This sacrament – known in Greek as euchelaion, ‘the oil of prayer’ – is described by St. James: ‘Is any sick among you? Let him send for the presbyters of the Church, and let them pray over him, anointing him with oil in the name of the Lord. The prayer offered in faith will save the sick person and the Lord will raise him from his bed; and he will be forgiven any sins he has committed’ (James v, 14-15). The sacrament, as this passage indicates, has a double purpose: not only bodily healing but the forgiveness of sins. The two things go together, for the human being is a unity of body and soul and there can therefore be no sharp and rigid distinction between bodily and spiritual ills. Orthodoxy does not of course believe that the Anointing is invariably followed by a recovery of health; the sacraments are not magic. Sometimes, indeed, the euchelaion does indeed assist the patient’s physical recovery, but in other cases it serves as a preparation for death. ‘This sacrament,’ remarks Sergius Bulgakov, ‘has two faces: one turns towards healing, the other towards the liberation from illness by death.’+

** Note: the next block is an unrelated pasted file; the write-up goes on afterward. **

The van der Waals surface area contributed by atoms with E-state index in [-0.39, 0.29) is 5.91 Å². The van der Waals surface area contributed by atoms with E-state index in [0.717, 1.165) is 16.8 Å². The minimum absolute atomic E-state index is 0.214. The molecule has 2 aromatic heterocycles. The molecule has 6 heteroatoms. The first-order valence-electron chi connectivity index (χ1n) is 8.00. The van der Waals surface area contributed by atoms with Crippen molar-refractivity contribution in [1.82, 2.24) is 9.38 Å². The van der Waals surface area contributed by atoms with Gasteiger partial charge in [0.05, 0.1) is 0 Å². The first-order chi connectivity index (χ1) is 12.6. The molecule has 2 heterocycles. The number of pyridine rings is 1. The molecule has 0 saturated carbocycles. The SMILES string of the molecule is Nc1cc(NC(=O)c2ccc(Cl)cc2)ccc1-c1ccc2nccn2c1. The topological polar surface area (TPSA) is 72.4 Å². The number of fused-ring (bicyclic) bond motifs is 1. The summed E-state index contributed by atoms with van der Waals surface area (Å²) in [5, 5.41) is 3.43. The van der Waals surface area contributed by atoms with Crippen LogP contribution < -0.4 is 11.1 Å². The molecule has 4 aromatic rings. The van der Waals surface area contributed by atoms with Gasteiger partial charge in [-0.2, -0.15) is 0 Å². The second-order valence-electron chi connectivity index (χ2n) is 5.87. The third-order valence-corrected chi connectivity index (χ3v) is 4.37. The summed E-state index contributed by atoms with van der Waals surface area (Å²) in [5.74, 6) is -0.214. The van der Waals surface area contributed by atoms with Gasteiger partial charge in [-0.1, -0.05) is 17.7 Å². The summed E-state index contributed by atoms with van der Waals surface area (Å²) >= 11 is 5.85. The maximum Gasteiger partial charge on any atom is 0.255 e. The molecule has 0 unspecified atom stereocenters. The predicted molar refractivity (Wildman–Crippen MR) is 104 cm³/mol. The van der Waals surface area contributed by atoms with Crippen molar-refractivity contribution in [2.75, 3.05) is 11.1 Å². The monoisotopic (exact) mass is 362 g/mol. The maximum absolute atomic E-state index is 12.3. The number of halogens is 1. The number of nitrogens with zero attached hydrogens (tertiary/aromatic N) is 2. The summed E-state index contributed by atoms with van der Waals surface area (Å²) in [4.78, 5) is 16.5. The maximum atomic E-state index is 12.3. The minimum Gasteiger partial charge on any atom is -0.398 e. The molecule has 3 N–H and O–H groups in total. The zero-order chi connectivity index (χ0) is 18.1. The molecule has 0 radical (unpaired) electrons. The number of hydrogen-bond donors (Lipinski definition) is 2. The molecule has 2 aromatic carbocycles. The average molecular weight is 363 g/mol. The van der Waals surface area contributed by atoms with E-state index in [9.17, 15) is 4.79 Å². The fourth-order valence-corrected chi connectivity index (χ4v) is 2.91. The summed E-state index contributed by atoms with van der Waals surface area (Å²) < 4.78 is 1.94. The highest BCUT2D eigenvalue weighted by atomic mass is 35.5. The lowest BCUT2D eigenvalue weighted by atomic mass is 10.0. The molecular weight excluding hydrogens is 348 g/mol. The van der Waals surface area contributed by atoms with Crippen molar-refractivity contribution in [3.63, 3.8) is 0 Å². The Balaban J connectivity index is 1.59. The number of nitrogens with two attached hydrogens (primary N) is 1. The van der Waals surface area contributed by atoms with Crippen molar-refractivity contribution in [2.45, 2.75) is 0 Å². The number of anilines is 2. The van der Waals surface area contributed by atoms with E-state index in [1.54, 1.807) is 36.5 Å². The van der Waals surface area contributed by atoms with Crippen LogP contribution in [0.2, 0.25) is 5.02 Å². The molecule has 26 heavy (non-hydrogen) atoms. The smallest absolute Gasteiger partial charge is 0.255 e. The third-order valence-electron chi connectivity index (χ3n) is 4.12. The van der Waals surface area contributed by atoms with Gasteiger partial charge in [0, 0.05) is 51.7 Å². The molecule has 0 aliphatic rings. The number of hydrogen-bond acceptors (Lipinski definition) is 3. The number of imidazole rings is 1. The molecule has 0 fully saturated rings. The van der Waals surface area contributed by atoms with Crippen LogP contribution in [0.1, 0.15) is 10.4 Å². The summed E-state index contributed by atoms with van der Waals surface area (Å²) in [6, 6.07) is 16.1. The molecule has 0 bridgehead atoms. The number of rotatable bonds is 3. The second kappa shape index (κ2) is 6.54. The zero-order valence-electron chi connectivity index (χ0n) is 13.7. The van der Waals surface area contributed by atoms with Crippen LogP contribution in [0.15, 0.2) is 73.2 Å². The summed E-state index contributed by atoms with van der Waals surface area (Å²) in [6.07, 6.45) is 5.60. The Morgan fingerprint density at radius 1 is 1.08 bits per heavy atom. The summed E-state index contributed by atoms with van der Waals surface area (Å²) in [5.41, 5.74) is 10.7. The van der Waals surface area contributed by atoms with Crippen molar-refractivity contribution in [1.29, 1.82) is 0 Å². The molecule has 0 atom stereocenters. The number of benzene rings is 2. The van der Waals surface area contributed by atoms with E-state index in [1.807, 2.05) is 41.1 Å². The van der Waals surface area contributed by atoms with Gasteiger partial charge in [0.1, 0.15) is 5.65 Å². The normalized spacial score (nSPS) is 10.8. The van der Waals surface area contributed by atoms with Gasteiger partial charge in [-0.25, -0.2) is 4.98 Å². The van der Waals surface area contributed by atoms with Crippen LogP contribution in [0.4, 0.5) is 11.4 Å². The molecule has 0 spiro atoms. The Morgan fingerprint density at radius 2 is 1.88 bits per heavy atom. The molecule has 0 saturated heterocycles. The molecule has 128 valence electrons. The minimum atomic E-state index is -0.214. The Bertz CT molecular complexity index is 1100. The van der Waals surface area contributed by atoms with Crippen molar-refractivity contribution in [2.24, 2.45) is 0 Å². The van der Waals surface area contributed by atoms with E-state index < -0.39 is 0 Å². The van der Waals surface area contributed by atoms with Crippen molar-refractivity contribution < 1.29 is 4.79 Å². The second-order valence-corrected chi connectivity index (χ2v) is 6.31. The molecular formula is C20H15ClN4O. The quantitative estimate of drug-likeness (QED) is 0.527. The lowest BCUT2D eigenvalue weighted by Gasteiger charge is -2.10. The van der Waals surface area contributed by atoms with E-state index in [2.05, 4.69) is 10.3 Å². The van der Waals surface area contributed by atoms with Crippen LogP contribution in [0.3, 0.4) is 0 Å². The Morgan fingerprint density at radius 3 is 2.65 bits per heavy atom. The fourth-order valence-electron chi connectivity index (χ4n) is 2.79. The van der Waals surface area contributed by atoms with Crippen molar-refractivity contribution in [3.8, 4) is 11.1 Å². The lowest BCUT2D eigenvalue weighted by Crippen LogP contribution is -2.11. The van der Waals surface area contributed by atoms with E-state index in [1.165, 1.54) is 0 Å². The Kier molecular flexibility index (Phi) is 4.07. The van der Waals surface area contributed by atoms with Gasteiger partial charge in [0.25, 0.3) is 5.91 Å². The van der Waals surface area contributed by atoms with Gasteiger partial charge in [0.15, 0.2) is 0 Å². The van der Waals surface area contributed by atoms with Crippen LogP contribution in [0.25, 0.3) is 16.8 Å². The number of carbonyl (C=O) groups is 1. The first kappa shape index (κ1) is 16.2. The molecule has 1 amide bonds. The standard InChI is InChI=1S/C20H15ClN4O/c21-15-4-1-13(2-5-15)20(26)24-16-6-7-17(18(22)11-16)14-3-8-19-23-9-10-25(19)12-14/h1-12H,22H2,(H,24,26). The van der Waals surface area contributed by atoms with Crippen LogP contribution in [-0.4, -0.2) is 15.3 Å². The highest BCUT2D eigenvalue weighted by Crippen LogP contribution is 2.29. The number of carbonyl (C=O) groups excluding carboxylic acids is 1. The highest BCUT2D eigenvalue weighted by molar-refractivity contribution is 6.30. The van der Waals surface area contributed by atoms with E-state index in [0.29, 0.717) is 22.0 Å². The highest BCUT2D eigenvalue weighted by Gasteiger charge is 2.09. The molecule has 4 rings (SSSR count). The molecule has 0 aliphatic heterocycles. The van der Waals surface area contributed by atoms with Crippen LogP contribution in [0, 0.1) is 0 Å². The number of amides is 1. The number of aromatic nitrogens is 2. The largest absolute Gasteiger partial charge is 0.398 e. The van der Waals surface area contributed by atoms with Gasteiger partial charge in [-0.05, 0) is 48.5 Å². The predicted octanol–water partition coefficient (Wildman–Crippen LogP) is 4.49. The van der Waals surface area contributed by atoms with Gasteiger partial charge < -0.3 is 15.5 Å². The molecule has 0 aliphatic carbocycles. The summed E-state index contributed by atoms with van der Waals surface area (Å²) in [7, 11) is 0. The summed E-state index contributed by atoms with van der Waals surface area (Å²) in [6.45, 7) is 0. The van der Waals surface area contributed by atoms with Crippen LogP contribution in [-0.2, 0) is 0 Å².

The sacrament of Anointing has never been regarded by the Orthodox Church as ‘Extreme Unction,’ intended only for the dying, but it is available for all who suffer from any physical or mental illness. In many Orthodox parishes and monasteries it is the custom to celebrate the euchelaion in church on Wednesday evening or Thursday morning during Holy Week, and everyone present is invited to approach for anointing, whether physically ill or not; for, even if we do not require healing of the body, we are all of us in need of healing for our soul. All too often in Orthodoxy the Anointing of the Sick has become a forgotten sacrament: we Orthodox need to make far greater use of it.